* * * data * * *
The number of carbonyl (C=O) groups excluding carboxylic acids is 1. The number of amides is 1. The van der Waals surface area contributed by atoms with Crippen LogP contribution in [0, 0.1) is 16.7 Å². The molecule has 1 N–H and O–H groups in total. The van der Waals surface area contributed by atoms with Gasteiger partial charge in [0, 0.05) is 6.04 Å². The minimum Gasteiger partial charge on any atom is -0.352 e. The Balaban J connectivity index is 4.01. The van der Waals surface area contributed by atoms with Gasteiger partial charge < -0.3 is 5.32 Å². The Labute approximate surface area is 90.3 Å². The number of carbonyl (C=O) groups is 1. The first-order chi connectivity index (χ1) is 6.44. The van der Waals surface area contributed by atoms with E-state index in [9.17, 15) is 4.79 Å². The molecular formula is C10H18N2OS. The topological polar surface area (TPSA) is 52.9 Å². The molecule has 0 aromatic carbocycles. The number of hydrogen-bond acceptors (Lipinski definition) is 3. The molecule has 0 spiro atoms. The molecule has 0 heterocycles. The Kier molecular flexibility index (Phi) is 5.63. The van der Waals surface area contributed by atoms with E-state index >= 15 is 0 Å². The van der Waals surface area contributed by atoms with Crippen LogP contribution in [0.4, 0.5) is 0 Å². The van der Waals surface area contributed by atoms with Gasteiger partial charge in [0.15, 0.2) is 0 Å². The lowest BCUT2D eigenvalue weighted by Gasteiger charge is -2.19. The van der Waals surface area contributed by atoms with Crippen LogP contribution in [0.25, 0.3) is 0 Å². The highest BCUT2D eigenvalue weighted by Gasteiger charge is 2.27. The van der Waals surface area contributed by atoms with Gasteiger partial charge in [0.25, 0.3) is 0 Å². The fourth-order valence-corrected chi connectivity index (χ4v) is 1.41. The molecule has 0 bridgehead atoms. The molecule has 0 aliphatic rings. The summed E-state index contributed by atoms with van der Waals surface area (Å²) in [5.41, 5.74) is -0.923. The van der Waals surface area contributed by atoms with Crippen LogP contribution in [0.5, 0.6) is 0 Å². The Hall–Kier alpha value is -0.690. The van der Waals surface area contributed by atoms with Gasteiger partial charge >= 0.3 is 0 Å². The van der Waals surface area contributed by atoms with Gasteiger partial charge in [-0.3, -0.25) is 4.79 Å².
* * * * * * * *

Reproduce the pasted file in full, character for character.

The number of carbonyl (C=O) groups excluding carboxylic acids is 1. The number of amides is 1. The van der Waals surface area contributed by atoms with Crippen LogP contribution in [0, 0.1) is 16.7 Å². The molecule has 1 N–H and O–H groups in total. The van der Waals surface area contributed by atoms with Gasteiger partial charge in [0, 0.05) is 6.04 Å². The minimum Gasteiger partial charge on any atom is -0.352 e. The Balaban J connectivity index is 4.01. The van der Waals surface area contributed by atoms with Gasteiger partial charge < -0.3 is 5.32 Å². The Labute approximate surface area is 90.3 Å². The number of carbonyl (C=O) groups is 1. The first-order chi connectivity index (χ1) is 6.44. The van der Waals surface area contributed by atoms with E-state index in [9.17, 15) is 4.79 Å². The molecular formula is C10H18N2OS. The topological polar surface area (TPSA) is 52.9 Å². The molecule has 0 aromatic carbocycles. The number of hydrogen-bond acceptors (Lipinski definition) is 3. The molecule has 0 spiro atoms. The molecule has 0 heterocycles. The Kier molecular flexibility index (Phi) is 5.63. The van der Waals surface area contributed by atoms with E-state index >= 15 is 0 Å². The van der Waals surface area contributed by atoms with Crippen LogP contribution in [0.4, 0.5) is 0 Å². The van der Waals surface area contributed by atoms with Gasteiger partial charge in [0.15, 0.2) is 0 Å². The lowest BCUT2D eigenvalue weighted by Gasteiger charge is -2.19. The van der Waals surface area contributed by atoms with Crippen LogP contribution in [0.25, 0.3) is 0 Å². The highest BCUT2D eigenvalue weighted by Gasteiger charge is 2.27. The van der Waals surface area contributed by atoms with Gasteiger partial charge in [0.25, 0.3) is 0 Å². The fourth-order valence-corrected chi connectivity index (χ4v) is 1.41. The molecule has 0 bridgehead atoms. The molecule has 0 aliphatic rings. The summed E-state index contributed by atoms with van der Waals surface area (Å²) in [5.41, 5.74) is -0.923. The van der Waals surface area contributed by atoms with Crippen LogP contribution in [0.5, 0.6) is 0 Å². The Hall–Kier alpha value is -0.690. The van der Waals surface area contributed by atoms with Gasteiger partial charge >= 0.3 is 0 Å². The van der Waals surface area contributed by atoms with Gasteiger partial charge in [-0.3, -0.25) is 4.79 Å².